Why Most Randomized Phase II Cervical Cancer Chemoprevention Trials are Uninformative: Lessons for the Future

M. Follen, F. L. Meyskens, E. N. Atkinson, D. Schottenfeld
2001 Journal of the National Cancer Institute  
According to the worldwide cancer incidence database maintained by the World Health Organization, cervical cancer is the third most common malignancy in women worldwide, exceeded in incidence only by breast and colorectal cancers (1). Cervical cancer is an important cause of mortality in women worldwide, and the cervix is a well-established clinical and histopathologic model of carcinogenesis. Human papillomavirus (HPV) is the major etiologic agent in cervical cancer. The cervix is easily
more » ... ible for examination, and colposcopy provides a visual model of angiogenesis and tumor development, making the cervix a good model for preventive interventions (2). The precursor lesions to cervical cancer are squamous intraepithelial lesions (SILs) or cervical intraepithelial neoplasia (CIN). SILs are used in the cytologic classification, and CINs are used in the histopathologic classification. Several chemoprevention trials have been conducted in women with SIL/CIN by use of retinoids, micronutrients, ␣-difluoromethylornithine, and indole-3-carbinol. Although the results of phase I/IIa studies have appeared to be promising, the phase IIb/III studies have usually been negative (3-13) ( Table 1) . 1 The failure of the phase IIb/III studies to demonstrate an effect may be due to several factors not being adequately considered in the design of these trials. Advances in the design and implementation of clinical trials have been made over the last decade. Factors that need to be considered in the design of cervical chemoprevention trials are as follows: the natural history of the disease in the absence of any intervention, the optimal range of anticipated clinical response to the randomly assigned intervention, and the validity and predictiveness of the primary (histologic regression) and secondary (surrogate endpoint biomarker modulation) outcome measures (14-16). The likelihood that phase II cervical chemoprevention trials will be uninformative can be minimized with careful attention to critical features of study design: enrollment of a sufficient number of patients to permit the study to reveal differences in response rates; careful selection of the type and dose of chemopreventive agent, based on results from preclinical studies and phase I and IIa clinical trials; accurate classification of patients' disease status, both at enrollment and at study end; and selection of appropriate primary and secondary outcome measures. To ensure that cervical cancer chemoprevention trials have appropriate statistical power, the natural history of the disease must be taken into account. Patton wrote an extensive review of the natural history of SIL/CIN in the 1950s [reviewed in (17,18)], and two recent reviews of the natural history of SIL/CIN have also been reported (17, 18) . Estimated rates of regression of CIN vary widely, both within each CIN grade and among studies. The regression rate decreases as the CIN grade increases, but estimates of spontaneous regression based on randomized trials vary from 27% to 66%, depending on the study and the entry criteria (Table 1) . Apparent spontaneous regression of CIN has been observed from the natural history studies, from 57% regression of CIN1 and 43% regression of CIN2 to 32% regression of CIN3 (18). Thus, with the exception of the studies by Meyskens et al. (3), de Vet et al. (8), and Childers et al. (13), many of the published phase IIb trials did not have sufficient power to detect a clinically significant difference in response rate. The dose and duration of medications used in chemoprevention trials should be selected on the basis of results from phase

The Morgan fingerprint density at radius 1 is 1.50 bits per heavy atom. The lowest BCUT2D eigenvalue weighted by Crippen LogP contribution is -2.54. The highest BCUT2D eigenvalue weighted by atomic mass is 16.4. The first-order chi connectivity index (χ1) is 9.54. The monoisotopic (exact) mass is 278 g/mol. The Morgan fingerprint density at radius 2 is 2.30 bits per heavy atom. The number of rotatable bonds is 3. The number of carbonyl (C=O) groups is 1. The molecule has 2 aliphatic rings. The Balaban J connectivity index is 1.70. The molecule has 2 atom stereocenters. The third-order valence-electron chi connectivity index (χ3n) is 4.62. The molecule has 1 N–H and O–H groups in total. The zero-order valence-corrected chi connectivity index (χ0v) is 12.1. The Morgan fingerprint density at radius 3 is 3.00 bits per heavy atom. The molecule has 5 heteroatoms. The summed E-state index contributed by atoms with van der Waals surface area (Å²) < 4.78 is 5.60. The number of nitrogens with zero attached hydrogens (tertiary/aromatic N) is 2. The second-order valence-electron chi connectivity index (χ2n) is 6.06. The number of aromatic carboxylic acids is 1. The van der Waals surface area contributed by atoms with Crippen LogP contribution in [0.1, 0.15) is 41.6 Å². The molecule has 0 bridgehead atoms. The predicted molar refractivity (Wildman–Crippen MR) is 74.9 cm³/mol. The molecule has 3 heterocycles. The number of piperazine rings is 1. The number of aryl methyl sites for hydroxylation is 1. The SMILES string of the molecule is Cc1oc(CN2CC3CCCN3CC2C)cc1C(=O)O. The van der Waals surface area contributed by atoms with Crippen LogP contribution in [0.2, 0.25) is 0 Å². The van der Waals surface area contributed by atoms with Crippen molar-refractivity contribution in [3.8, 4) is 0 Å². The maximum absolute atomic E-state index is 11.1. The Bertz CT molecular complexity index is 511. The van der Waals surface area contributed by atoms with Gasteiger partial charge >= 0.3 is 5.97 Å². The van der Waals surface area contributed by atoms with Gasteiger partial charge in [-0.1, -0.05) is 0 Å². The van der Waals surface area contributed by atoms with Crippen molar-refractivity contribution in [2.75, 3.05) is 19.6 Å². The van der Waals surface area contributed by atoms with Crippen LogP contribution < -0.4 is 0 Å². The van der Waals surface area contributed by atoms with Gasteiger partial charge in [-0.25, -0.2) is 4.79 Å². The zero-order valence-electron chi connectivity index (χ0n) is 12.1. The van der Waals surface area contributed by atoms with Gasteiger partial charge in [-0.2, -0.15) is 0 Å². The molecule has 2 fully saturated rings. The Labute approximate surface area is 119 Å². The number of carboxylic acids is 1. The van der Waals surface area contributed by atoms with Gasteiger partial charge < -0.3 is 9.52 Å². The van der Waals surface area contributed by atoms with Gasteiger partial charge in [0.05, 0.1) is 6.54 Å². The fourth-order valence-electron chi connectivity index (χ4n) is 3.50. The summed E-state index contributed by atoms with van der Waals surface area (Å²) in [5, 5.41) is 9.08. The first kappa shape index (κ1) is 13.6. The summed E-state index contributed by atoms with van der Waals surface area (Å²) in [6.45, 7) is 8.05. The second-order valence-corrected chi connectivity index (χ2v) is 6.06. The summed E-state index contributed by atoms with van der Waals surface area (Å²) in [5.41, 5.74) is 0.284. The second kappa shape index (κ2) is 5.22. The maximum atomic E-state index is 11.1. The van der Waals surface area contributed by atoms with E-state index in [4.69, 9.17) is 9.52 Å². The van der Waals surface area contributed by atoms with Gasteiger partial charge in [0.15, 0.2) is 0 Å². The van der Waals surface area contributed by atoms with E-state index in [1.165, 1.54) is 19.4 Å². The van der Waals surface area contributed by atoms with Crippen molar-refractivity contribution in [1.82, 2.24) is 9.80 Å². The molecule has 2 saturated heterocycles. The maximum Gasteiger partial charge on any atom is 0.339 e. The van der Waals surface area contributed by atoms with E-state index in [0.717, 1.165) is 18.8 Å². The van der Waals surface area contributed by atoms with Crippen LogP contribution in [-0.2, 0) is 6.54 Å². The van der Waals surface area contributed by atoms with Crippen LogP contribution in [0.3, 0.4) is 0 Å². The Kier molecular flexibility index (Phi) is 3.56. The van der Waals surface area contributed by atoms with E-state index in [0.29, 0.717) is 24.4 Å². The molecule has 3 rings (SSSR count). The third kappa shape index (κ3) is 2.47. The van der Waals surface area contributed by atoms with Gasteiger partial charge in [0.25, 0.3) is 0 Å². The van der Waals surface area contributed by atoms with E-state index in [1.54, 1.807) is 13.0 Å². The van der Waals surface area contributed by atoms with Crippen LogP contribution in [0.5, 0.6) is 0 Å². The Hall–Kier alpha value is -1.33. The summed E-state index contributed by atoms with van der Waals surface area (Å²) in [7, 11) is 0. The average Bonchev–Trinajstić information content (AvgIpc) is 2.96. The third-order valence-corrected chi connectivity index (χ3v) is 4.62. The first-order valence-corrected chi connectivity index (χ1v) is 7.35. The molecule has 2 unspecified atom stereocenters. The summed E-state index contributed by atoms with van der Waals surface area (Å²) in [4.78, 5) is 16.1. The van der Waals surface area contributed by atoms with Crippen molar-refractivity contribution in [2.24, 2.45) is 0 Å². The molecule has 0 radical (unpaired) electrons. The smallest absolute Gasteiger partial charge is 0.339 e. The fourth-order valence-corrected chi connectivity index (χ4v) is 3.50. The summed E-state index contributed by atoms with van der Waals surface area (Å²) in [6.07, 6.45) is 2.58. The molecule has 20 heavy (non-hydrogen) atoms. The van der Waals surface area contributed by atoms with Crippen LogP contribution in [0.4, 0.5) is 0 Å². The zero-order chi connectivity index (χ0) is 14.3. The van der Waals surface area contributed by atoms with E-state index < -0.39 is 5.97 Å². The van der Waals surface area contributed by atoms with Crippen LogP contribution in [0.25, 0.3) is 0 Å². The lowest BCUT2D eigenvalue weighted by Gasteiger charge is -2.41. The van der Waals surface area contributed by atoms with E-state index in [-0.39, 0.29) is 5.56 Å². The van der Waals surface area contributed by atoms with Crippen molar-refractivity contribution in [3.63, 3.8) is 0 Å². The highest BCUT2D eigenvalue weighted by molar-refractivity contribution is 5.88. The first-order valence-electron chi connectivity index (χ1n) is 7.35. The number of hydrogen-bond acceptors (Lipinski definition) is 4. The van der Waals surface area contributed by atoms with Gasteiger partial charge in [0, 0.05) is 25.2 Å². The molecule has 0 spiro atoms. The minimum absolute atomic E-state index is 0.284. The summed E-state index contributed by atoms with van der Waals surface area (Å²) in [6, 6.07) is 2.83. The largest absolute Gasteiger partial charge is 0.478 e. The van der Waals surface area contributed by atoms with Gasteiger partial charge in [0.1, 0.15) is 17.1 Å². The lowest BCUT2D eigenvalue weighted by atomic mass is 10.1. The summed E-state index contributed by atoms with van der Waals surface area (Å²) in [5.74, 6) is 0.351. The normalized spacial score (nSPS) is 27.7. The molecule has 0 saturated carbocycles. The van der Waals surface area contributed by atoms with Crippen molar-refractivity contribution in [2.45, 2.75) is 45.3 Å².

doi:10.1093/jnci/93.17.1293 pmid:11535703 fatcat:ocl6hxvcnvgx7is4w6wmqhfglm